10 reasons you might not be having as much sex as you'd like

From hormones and work, to technology and sexual health

Samantha Evans
Wednesday 08 July 2015 11:58 BST

According to a recent survey by YouGov, only 38 per cent of respondents said they had sex at least a few times a month, but 64 per cent of Britons said they wanted to have sex at least this often. In addition, 10 per cent said they wished to have sex every day, a goal which only 1 per cent admitted reaching.

44 per cent of 18-24 year olds said they had sex more than a few times a year, but 73 per cent wanted to have sex more frequently than that and despite 50 per cent of the over 60’s wanting to have sex more than a few times a year, only 24 per cent said they were achieving this.

Having sex regularly does diminish with age and there are many reasons as to why people aren’t having as much sex as they’d like.

Different bedtimes

It can be hard to have sex when you go to bed at 10pm and your partner doesn’t go to bed until after midnight, having stayed up watching a boxset or falling asleep on the sofa.

Even though it may seem silly to schedule sex, it can help. Suggest to your partner that you both go to bed at the same time a couple of nights a week, making it clear that you won’t be sleeping! Make it a date night so it feels special. Once you get into a routine of doing this, he or she may be joining you in bed more frequently.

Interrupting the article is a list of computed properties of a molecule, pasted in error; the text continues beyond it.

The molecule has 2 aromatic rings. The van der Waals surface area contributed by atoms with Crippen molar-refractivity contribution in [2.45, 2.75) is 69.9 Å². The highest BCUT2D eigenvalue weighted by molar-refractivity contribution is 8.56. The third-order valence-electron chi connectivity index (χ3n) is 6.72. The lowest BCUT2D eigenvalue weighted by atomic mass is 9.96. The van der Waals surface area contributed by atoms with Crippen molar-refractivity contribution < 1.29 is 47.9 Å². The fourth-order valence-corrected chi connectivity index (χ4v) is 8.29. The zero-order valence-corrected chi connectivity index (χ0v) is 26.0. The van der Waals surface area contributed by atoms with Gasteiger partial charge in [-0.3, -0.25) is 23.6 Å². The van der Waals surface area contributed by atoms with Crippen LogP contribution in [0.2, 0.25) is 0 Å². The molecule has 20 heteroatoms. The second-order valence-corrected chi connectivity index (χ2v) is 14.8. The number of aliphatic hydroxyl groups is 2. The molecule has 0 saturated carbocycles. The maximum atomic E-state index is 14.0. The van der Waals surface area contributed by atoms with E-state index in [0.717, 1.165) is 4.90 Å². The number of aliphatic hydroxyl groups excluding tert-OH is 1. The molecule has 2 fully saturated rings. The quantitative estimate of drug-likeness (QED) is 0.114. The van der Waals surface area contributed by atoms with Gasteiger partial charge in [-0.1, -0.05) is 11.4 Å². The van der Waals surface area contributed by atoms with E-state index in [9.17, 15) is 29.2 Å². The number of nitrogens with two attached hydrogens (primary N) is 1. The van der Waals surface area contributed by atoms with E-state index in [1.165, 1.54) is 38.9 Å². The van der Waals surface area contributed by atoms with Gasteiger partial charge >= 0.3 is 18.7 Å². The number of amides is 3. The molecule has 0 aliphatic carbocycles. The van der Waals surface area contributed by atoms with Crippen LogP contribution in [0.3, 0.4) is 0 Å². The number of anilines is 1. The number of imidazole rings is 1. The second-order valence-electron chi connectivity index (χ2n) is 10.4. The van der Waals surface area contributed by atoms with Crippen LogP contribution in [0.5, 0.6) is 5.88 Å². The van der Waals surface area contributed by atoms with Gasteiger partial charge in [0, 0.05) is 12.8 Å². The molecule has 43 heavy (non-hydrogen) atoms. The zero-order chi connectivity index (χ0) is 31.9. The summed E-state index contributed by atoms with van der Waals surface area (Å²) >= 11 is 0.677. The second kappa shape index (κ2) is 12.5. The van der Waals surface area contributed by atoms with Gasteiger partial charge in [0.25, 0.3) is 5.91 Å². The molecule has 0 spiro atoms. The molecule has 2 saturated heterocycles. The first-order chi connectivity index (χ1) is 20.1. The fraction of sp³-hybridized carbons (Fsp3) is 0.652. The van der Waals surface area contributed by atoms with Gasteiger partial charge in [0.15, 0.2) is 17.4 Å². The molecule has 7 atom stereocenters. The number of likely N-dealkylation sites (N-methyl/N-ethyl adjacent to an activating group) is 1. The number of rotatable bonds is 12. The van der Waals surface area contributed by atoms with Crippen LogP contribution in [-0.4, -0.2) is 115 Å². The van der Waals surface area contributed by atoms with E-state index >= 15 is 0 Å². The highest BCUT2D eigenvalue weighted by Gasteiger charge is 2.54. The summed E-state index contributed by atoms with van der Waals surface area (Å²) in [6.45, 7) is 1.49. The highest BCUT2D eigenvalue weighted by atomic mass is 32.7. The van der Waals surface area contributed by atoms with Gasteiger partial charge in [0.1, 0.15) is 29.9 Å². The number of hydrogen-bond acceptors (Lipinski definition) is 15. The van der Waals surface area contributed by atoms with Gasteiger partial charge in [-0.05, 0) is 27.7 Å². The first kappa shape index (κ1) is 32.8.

Technology is a distraction that can put a dampener on our sex lives. A study in Italy found that couples who had a TV set in their bedroom were having sex 50% less often than couples without a bedroom TV and this rose to 60% in the over 50’s.

A recent US survey found that 12% of American mothers used their mobile phones during sex and they weren’t taking naughty photos!

Implement a no gadgets rule after 10pm to ensure that you have each other’s full attention and no one is going to be distracted by emails or Twitter.

Making time

A poll of 2000 people (2014) found that despite being in committed relationships couples are spending less than two per cent of their normal working day in each other’s company.

Sadly, three in ten couples said that their relationships suffered as a consequence of not spending more quality time together. An enormous 89% thought that they would all get on better if they spent more time together and 50% said they would be simply happy with a meal at home to catch up with their partner’s activities.

Getting grandparents, friends or relatives to look after your children to allow you to have quality time together. Being a parent can be overwhelming and your emotional needs can get neglected.